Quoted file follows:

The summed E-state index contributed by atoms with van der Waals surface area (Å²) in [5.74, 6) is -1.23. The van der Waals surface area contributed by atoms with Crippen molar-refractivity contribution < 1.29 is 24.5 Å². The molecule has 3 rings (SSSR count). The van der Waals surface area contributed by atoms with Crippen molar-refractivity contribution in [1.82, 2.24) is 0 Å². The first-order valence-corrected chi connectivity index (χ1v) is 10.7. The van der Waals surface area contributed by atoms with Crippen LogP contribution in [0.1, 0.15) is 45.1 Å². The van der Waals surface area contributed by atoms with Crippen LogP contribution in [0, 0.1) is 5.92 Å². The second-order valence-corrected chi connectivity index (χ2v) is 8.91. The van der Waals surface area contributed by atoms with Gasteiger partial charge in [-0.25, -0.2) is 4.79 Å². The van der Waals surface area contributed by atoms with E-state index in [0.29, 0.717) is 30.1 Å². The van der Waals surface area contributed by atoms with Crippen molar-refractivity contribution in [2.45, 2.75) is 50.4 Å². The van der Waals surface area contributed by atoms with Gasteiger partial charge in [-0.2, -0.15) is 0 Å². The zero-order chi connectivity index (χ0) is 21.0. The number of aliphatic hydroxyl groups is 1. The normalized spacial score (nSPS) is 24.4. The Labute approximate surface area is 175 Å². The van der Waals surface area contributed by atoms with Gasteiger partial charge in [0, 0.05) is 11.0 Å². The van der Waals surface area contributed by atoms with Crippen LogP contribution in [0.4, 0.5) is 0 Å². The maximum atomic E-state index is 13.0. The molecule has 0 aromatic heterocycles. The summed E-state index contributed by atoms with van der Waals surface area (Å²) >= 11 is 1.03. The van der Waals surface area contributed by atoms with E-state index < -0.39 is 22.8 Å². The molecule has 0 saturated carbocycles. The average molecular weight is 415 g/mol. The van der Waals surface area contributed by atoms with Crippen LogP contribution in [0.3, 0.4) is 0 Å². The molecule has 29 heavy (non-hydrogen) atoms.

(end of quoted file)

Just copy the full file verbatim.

The summed E-state index contributed by atoms with van der Waals surface area (Å²) in [5.74, 6) is -1.23. The van der Waals surface area contributed by atoms with Crippen molar-refractivity contribution < 1.29 is 24.5 Å². The molecule has 3 rings (SSSR count). The van der Waals surface area contributed by atoms with Crippen molar-refractivity contribution in [1.82, 2.24) is 0 Å². The first-order valence-corrected chi connectivity index (χ1v) is 10.7. The van der Waals surface area contributed by atoms with Crippen LogP contribution in [0.1, 0.15) is 45.1 Å². The van der Waals surface area contributed by atoms with Crippen LogP contribution in [0, 0.1) is 5.92 Å². The second-order valence-corrected chi connectivity index (χ2v) is 8.91. The van der Waals surface area contributed by atoms with Gasteiger partial charge in [-0.25, -0.2) is 4.79 Å². The van der Waals surface area contributed by atoms with E-state index in [0.29, 0.717) is 30.1 Å². The van der Waals surface area contributed by atoms with Crippen molar-refractivity contribution in [2.45, 2.75) is 50.4 Å². The van der Waals surface area contributed by atoms with Gasteiger partial charge in [-0.2, -0.15) is 0 Å². The zero-order chi connectivity index (χ0) is 21.0. The number of aliphatic hydroxyl groups is 1. The normalized spacial score (nSPS) is 24.4. The Labute approximate surface area is 175 Å². The van der Waals surface area contributed by atoms with Gasteiger partial charge in [0, 0.05) is 11.0 Å². The van der Waals surface area contributed by atoms with Crippen LogP contribution in [0.4, 0.5) is 0 Å². The maximum atomic E-state index is 13.0. The molecule has 0 aromatic heterocycles. The summed E-state index contributed by atoms with van der Waals surface area (Å²) >= 11 is 1.03. The van der Waals surface area contributed by atoms with E-state index < -0.39 is 22.8 Å². The molecule has 0 saturated carbocycles. The average molecular weight is 415 g/mol. The van der Waals surface area contributed by atoms with Crippen LogP contribution in [0.3, 0.4) is 0 Å². The molecule has 29 heavy (non-hydrogen) atoms.